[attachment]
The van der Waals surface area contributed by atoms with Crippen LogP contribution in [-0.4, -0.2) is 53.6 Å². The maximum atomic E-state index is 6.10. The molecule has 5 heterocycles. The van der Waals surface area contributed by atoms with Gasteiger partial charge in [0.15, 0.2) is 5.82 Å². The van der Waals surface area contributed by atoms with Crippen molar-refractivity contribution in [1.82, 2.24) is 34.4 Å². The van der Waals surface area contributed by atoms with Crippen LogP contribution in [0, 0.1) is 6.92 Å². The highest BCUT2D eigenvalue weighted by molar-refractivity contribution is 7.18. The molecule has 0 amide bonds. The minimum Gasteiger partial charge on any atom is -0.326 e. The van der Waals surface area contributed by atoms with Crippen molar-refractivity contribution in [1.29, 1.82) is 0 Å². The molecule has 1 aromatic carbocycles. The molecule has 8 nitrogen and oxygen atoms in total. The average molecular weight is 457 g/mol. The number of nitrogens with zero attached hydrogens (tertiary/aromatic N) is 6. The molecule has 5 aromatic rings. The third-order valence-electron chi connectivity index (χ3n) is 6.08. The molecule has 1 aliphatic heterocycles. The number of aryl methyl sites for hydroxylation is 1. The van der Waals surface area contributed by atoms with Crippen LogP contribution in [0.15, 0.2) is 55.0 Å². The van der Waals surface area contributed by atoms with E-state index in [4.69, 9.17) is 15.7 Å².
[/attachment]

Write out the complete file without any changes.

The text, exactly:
The van der Waals surface area contributed by atoms with Crippen LogP contribution in [-0.4, -0.2) is 53.6 Å². The maximum atomic E-state index is 6.10. The molecule has 5 heterocycles. The van der Waals surface area contributed by atoms with Gasteiger partial charge in [0.15, 0.2) is 5.82 Å². The van der Waals surface area contributed by atoms with Crippen molar-refractivity contribution in [1.82, 2.24) is 34.4 Å². The van der Waals surface area contributed by atoms with Crippen LogP contribution in [0, 0.1) is 6.92 Å². The highest BCUT2D eigenvalue weighted by molar-refractivity contribution is 7.18. The molecule has 0 amide bonds. The minimum Gasteiger partial charge on any atom is -0.326 e. The van der Waals surface area contributed by atoms with Crippen molar-refractivity contribution in [1.29, 1.82) is 0 Å². The molecule has 1 aromatic carbocycles. The molecule has 8 nitrogen and oxygen atoms in total. The average molecular weight is 457 g/mol. The number of nitrogens with zero attached hydrogens (tertiary/aromatic N) is 6. The molecule has 5 aromatic rings. The third-order valence-electron chi connectivity index (χ3n) is 6.08. The molecule has 1 aliphatic heterocycles. The number of aryl methyl sites for hydroxylation is 1. The van der Waals surface area contributed by atoms with Crippen LogP contribution in [0.15, 0.2) is 55.0 Å². The van der Waals surface area contributed by atoms with E-state index in [4.69, 9.17) is 15.7 Å².